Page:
“Before I had grandchildren, all of my pictures were of our prairie,” says Nor Olson, looking over her low-maintenance landscape in Stillwater Township. A native mix of wildflowers and grasses now surround her house — where lawn and a weedy farm field once comprised the view.

For the Olsons, reducing costly and time-consuming upkeep was a major motivation — avoiding the consumptive practices of mowing, watering, fertilizing, and applying pesticides.

Metro-Area Requirements

Native flower gardens are popular and encouraged by many cities. If you want to convert your entire lawn into a prairie, however, check with your city first to see if there are restrictions. Some communities have guidelines for prairies, such as:

  • Keep it short in the front yard (less than 12″ tall)
  • Maintain a mowed area along lot lines (including the street) and near buildings
  • Mow the entire prairie at least once a year
  • Control noxious weeds such as thistle if they appear
Prairie flowers bloom as a result of low-maintenance landscaping.
Late summer blooms are just one of the advantages of a low-maintenance landscape of prairie plantings.

Key to establishing a native mix of grasses and wildflowers is paying attention to sun exposure and soil type, according to the University of Minnesota Extension service.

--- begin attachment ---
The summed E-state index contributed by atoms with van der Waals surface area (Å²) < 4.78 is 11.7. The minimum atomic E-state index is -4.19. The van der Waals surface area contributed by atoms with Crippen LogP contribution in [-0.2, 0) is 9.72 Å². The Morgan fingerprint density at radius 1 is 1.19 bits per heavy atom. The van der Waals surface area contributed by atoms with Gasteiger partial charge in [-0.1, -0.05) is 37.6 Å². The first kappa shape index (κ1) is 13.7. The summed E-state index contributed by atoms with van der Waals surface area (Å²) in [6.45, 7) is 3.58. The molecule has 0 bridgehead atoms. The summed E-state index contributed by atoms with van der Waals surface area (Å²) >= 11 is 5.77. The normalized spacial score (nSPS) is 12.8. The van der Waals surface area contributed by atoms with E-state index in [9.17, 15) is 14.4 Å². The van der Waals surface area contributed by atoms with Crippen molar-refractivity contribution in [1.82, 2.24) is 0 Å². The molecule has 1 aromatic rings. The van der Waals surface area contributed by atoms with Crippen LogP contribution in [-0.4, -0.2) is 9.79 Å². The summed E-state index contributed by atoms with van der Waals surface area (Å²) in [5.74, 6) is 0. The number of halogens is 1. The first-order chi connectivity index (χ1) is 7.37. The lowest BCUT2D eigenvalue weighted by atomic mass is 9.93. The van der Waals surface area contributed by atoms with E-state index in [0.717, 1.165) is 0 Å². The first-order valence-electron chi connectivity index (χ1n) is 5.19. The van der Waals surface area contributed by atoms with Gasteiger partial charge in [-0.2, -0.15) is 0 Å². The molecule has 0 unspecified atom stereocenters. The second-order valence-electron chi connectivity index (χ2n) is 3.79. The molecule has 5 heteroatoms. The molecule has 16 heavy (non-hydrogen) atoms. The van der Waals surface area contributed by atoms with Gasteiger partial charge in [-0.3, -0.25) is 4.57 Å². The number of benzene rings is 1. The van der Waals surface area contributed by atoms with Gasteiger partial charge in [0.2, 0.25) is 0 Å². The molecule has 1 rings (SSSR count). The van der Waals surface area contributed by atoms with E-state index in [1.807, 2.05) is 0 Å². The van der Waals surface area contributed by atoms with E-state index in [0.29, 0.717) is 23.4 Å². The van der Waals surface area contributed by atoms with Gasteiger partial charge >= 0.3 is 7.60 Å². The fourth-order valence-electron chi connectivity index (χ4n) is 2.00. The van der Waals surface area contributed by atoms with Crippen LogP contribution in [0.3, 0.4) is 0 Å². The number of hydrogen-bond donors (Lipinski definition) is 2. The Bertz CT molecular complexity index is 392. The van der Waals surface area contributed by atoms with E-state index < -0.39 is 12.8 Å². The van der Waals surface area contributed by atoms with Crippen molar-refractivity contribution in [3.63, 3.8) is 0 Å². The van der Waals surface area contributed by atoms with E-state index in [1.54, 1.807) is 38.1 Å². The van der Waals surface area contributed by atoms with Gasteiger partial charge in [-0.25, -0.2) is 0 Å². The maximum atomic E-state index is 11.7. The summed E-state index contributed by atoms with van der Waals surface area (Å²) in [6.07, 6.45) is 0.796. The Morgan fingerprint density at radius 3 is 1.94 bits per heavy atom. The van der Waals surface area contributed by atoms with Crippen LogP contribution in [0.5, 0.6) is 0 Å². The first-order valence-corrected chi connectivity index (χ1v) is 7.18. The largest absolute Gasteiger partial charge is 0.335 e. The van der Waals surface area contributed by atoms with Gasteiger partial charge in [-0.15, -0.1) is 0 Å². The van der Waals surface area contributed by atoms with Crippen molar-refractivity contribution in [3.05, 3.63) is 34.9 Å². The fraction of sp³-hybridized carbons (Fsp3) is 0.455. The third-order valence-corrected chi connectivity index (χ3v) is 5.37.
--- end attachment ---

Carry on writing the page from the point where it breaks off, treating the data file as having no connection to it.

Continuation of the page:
Achieving a Low-Maintenance Landscape

The Olsons worked with Minnesota Native Landscapes, a company specializing in the installation and management of native plant communities. First, they prepared the site by re-contouring the land so that rainwater would no longer run off into the woods.

Wildflowers and native grasses are a result of the low-maintenance landscaping that produced this sustainable prairie garden.
During the summer and fall, native gardens are awash in color and attract many butterflies and bees.

“It’s kind of like a super-sized raingarden,” says Olson.

Then they seeded the area with a mix of native wildflowers and grasses. Now that the garden is established, the only maintenance required is the occasional controlled burn, every three to five years.

In addition to the benefits of the garden’s low maintenance, Olson says that the natural beauty of the prairie is her greatest reward. Purple coneflower, black-eyed Susans, and feathery big bluestem attract abundant birds and butterflies to the area which is nestled between woods and wetland — a microcosm of the habitats of the St. Croix Valley.

Abundant prairie coneflower seedpods are just one result of low-maintenance landscaping.
The seed cluster of a purple coneflower underscores the sustainability of low-maintenance landscaping.

Learn More About Low-Maintenance Landscaping

Download the prairie restoration handbook (below), produced by the Minnesota DNR, or visit www.BlueThumb.org to find local seed sources and businesses specializing in prairie restoration and management.

If planting a prairie will help a lake or stream, you may qualify for cost-share assistance from your local watershed district.

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